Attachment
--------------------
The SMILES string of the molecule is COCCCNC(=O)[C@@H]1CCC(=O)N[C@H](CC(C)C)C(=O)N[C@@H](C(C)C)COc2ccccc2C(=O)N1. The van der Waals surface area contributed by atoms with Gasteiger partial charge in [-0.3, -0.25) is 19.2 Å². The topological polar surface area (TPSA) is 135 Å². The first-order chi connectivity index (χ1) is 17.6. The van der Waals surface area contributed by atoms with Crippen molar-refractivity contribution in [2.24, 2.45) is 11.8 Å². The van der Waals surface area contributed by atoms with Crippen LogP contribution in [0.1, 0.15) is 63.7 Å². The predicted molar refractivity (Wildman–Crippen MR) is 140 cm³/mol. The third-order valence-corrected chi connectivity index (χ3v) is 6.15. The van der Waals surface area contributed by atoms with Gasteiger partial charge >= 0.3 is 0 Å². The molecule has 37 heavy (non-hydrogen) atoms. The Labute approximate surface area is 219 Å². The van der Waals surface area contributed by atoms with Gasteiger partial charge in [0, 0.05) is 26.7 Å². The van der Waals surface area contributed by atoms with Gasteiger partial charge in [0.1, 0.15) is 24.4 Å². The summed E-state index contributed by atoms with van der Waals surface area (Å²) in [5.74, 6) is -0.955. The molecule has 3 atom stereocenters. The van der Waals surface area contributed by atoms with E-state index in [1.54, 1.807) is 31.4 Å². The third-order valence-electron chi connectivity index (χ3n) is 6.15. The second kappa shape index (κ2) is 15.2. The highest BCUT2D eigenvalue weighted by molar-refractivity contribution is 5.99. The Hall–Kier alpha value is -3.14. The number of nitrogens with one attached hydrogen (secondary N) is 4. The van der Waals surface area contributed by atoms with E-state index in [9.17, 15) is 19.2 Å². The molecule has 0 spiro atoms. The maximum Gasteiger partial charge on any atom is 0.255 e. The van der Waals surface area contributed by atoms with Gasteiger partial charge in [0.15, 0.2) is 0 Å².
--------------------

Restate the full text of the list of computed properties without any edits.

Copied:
The SMILES string of the molecule is COCCCNC(=O)[C@@H]1CCC(=O)N[C@H](CC(C)C)C(=O)N[C@@H](C(C)C)COc2ccccc2C(=O)N1. The van der Waals surface area contributed by atoms with Gasteiger partial charge in [-0.3, -0.25) is 19.2 Å². The topological polar surface area (TPSA) is 135 Å². The first-order chi connectivity index (χ1) is 17.6. The van der Waals surface area contributed by atoms with Crippen molar-refractivity contribution in [2.24, 2.45) is 11.8 Å². The van der Waals surface area contributed by atoms with Crippen LogP contribution in [0.1, 0.15) is 63.7 Å². The predicted molar refractivity (Wildman–Crippen MR) is 140 cm³/mol. The third-order valence-corrected chi connectivity index (χ3v) is 6.15. The van der Waals surface area contributed by atoms with Gasteiger partial charge >= 0.3 is 0 Å². The molecule has 37 heavy (non-hydrogen) atoms. The Labute approximate surface area is 219 Å². The van der Waals surface area contributed by atoms with Gasteiger partial charge in [0, 0.05) is 26.7 Å². The van der Waals surface area contributed by atoms with Gasteiger partial charge in [0.1, 0.15) is 24.4 Å². The summed E-state index contributed by atoms with van der Waals surface area (Å²) in [5.74, 6) is -0.955. The molecule has 3 atom stereocenters. The van der Waals surface area contributed by atoms with E-state index in [1.54, 1.807) is 31.4 Å². The third-order valence-electron chi connectivity index (χ3n) is 6.15. The second kappa shape index (κ2) is 15.2. The highest BCUT2D eigenvalue weighted by molar-refractivity contribution is 5.99. The Hall–Kier alpha value is -3.14. The number of nitrogens with one attached hydrogen (secondary N) is 4. The van der Waals surface area contributed by atoms with E-state index in [9.17, 15) is 19.2 Å². The molecule has 0 spiro atoms. The maximum Gasteiger partial charge on any atom is 0.255 e. The van der Waals surface area contributed by atoms with Gasteiger partial charge in [0.15, 0.2) is 0 Å².